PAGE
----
Auburn Hills — Pistons forward Jon Leuer tried to exhaust every option before he gave in.
He reached the end of the line on Thursday.
After suffering a sprained left ankle on Oct. 31, the condition worsened, as a later exam revealed bone fragments and other issues. Leuer has missed the last 35 games and has decided to have season-ending ankle surgery, he told The Detroit News on Friday.
Leuer, 28, has scheduled the procedure for next Friday and will have a four-month rehabilitation process.
“It’s extremely frustrating. Disappointing, anger, all those emotions … we were trying to do whatever we could to avoid this,” Leuer told The News. “I knew even a month and a half ago when I saw the specialist that he kind of suggested (surgery) right away, but we wanted to see if we could try to manage the pain and hopefully get through the season.
“As I tried to progress, time and time again, I never even got really close to being able to practice or do full basketball activities.”
Leuer was projected to be a major part of the Pistons’ rotation this season, but after playing in the first eight games, averaging 5.4 points and four rebounds, he hasn’t been able to return healthy.
“It’s unfortunate for him; he had worked really hard in the offseason,” coach Stan Van Gundy said before Friday’s game against the Wizards. “As much as it was tough for us, it’s really tough for him. He’s tried everything to get back and did not want to go the route of anything season-ending, up until the very last day.”
The Pistons have applied to the NBA for a disabled-player exception, which could give them about $5 million — about half of Leuer’s salary — in cap relief. Leuer’s medical records will be examined by an independent league-appointed doctor, who will make a recommendation to the league about whether to grant the provision.
It’s been a tough couple of months for Leuer, who has tried to work his way back, doing some light shooting drills, but the pain became too great and he ran out of alternative methods of addressing the injury.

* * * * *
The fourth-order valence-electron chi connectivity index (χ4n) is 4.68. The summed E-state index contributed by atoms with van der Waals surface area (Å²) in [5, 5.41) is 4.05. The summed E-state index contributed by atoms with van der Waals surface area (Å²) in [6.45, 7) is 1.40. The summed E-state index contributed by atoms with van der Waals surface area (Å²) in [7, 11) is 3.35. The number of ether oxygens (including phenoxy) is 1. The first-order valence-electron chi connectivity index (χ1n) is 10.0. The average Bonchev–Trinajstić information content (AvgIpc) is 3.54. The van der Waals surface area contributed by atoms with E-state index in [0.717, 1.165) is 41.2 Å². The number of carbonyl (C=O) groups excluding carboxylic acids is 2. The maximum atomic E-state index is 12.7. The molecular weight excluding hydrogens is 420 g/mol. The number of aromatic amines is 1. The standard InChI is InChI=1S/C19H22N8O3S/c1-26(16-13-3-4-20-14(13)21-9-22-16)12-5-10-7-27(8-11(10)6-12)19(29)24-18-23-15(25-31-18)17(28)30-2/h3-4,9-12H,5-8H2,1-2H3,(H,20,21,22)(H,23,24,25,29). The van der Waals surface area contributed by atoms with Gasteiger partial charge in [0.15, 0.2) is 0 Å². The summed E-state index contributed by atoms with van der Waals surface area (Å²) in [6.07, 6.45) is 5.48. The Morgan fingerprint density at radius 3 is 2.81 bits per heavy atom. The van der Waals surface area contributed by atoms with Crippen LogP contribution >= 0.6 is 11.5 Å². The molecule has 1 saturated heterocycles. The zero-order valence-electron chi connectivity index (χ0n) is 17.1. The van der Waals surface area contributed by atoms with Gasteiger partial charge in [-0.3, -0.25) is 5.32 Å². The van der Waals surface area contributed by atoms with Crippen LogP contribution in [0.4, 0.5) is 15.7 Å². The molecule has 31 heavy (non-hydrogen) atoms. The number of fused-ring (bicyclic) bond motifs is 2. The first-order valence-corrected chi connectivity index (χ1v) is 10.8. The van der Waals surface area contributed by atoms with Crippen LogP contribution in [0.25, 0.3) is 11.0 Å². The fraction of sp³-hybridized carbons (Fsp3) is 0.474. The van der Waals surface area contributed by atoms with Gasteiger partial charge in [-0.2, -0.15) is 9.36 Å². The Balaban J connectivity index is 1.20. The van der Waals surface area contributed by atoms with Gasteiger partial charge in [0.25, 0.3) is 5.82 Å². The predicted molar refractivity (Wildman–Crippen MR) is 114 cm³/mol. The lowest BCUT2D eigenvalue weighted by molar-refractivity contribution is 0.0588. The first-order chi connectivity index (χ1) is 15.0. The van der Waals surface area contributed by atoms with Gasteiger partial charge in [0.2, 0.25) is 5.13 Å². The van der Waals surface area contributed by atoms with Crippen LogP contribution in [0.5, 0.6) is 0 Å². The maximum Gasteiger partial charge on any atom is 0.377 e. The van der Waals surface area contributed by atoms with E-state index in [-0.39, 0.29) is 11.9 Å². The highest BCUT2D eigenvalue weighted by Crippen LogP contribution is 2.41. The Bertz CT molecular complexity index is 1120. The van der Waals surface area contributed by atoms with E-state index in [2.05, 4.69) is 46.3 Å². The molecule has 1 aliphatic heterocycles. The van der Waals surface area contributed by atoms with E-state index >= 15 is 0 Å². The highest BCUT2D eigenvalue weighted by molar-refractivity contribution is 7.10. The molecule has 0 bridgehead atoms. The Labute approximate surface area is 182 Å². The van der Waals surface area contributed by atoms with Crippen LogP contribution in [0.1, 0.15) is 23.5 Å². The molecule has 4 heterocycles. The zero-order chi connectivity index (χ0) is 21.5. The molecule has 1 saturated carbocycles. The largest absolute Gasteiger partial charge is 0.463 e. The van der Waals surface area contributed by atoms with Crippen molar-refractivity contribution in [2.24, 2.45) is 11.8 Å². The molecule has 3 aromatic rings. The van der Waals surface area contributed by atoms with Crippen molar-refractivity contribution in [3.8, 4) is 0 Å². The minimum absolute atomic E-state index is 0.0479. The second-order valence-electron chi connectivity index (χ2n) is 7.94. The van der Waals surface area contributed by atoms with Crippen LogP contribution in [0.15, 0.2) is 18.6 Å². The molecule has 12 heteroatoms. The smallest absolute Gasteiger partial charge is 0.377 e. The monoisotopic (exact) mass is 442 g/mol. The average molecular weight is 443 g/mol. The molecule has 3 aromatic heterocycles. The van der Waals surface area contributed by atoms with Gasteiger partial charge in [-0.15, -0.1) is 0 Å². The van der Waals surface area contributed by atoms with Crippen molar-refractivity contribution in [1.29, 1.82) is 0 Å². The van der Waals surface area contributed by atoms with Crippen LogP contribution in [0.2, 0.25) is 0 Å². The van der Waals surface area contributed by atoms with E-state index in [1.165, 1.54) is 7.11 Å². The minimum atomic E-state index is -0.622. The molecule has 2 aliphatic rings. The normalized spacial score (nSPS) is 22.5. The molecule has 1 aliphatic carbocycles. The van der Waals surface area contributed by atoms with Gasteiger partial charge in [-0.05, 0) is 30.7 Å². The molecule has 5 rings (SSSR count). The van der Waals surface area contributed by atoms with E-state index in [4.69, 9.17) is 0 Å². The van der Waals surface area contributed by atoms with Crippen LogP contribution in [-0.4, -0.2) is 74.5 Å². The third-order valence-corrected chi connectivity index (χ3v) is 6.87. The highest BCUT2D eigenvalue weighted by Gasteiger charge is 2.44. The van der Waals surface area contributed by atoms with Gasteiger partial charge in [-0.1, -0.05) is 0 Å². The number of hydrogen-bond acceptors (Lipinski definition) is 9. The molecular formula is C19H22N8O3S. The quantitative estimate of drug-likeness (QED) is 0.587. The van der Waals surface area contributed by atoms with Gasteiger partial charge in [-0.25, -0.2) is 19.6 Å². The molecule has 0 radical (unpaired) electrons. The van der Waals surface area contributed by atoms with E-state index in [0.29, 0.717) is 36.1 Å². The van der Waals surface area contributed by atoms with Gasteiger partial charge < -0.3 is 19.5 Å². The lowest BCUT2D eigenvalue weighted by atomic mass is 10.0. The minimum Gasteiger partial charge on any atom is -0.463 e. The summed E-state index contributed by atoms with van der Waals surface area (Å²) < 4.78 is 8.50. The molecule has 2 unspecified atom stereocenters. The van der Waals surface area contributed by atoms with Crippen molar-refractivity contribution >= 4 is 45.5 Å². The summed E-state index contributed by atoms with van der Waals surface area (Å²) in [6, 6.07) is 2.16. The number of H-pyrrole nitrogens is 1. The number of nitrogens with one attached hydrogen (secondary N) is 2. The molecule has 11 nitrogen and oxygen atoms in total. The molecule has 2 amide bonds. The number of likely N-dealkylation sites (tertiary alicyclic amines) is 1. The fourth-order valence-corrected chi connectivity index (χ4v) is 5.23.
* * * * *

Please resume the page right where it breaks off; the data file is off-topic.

“There’s a bone fragment stuck in my ligament on the inside. It’s in the joint, so it’s causing a lot of sharp pain every time I jump and run — even light running and jumping,” Leuer said. “They’re going to take that out. I had a pain on the outside of my ankle too, so they’re going to clean that up and take out a piece of cartilage.
“It’s not necessarily from the (last) injury I had. I rolled it a lot; they think it’s an accumulation of things. You don’t know for sure, but the last ankle sprain aggravated it and things moved around in there.”
In the weeks following the initial sprain, Leuer said he was starting to feel better and was on the road to returning. On Nov. 15, the Pistons played at Milwaukee and Leuer said he had the first setback.
“I was back to doing basketball stuff before the Milwaukee game and had it flare up and swell up and get really sore,” Leuer said. “I had pain but I thought could play through that and it would get better. We thought, ‘we pushed it too hard so let’s back off and take our time and let it heal right.’
“A couple weeks later, I was feeling good enough and the swelling went down and I starting doing stuff and the same thing happened. Then we knew something else was going on.”
After that setback, Leuer and the team medical staff sought another opinion, which led to the recommendation for surgery. Leuer said he tried to exhaust every other option before opting for surgery, “but nothing worked.”
After surgery next week, the timeline for Leuer’s rehabilitation is about four months, which will include a few weeks on crutches, followed by a customized walking boot. The hope is that he can have a full summer to regain strength and be ready for next season. He has two years and about $19.5 million left on his contract.
He started 34 games last season, which was the best of his career, with 10.2 points and 5.4 rebounds in 75 games. He was a reserve in the eight games, but looked to have a bounce-back year after he struggled in the second half of last season.
“It’s not how I envisioned this season going at all,” Leuer said. “I’m doing whatever I can to get healthy and get ready for next year.”